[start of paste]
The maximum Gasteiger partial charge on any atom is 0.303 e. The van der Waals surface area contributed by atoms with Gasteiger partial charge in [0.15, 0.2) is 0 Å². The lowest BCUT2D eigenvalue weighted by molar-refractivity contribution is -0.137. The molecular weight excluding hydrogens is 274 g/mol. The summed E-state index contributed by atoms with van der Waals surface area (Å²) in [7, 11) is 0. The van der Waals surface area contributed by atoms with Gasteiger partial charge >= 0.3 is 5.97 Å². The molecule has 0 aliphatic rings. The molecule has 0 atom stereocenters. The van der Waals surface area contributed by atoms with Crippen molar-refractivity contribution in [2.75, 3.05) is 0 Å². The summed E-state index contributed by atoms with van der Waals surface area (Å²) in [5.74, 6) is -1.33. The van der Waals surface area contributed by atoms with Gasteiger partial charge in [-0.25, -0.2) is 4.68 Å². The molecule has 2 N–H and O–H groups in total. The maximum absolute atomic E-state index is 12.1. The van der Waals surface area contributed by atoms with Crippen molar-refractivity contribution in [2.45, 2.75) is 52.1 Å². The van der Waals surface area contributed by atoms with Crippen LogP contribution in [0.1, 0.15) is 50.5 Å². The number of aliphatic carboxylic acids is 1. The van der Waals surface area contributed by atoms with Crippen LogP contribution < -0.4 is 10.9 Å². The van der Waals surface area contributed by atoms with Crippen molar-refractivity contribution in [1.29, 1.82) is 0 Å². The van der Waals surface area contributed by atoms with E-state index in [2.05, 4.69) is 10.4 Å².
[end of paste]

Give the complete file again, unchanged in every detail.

The maximum Gasteiger partial charge on any atom is 0.303 e. The van der Waals surface area contributed by atoms with Gasteiger partial charge in [0.15, 0.2) is 0 Å². The lowest BCUT2D eigenvalue weighted by molar-refractivity contribution is -0.137. The molecular weight excluding hydrogens is 274 g/mol. The summed E-state index contributed by atoms with van der Waals surface area (Å²) in [7, 11) is 0. The van der Waals surface area contributed by atoms with Gasteiger partial charge >= 0.3 is 5.97 Å². The molecule has 0 aliphatic rings. The molecule has 0 atom stereocenters. The van der Waals surface area contributed by atoms with Crippen molar-refractivity contribution in [2.75, 3.05) is 0 Å². The summed E-state index contributed by atoms with van der Waals surface area (Å²) in [5.74, 6) is -1.33. The van der Waals surface area contributed by atoms with Gasteiger partial charge in [-0.25, -0.2) is 4.68 Å². The molecule has 2 N–H and O–H groups in total. The maximum absolute atomic E-state index is 12.1. The van der Waals surface area contributed by atoms with Crippen molar-refractivity contribution in [2.45, 2.75) is 52.1 Å². The van der Waals surface area contributed by atoms with Crippen LogP contribution in [0.1, 0.15) is 50.5 Å². The number of aliphatic carboxylic acids is 1. The van der Waals surface area contributed by atoms with Crippen LogP contribution < -0.4 is 10.9 Å². The van der Waals surface area contributed by atoms with Crippen molar-refractivity contribution in [1.29, 1.82) is 0 Å². The van der Waals surface area contributed by atoms with E-state index in [2.05, 4.69) is 10.4 Å².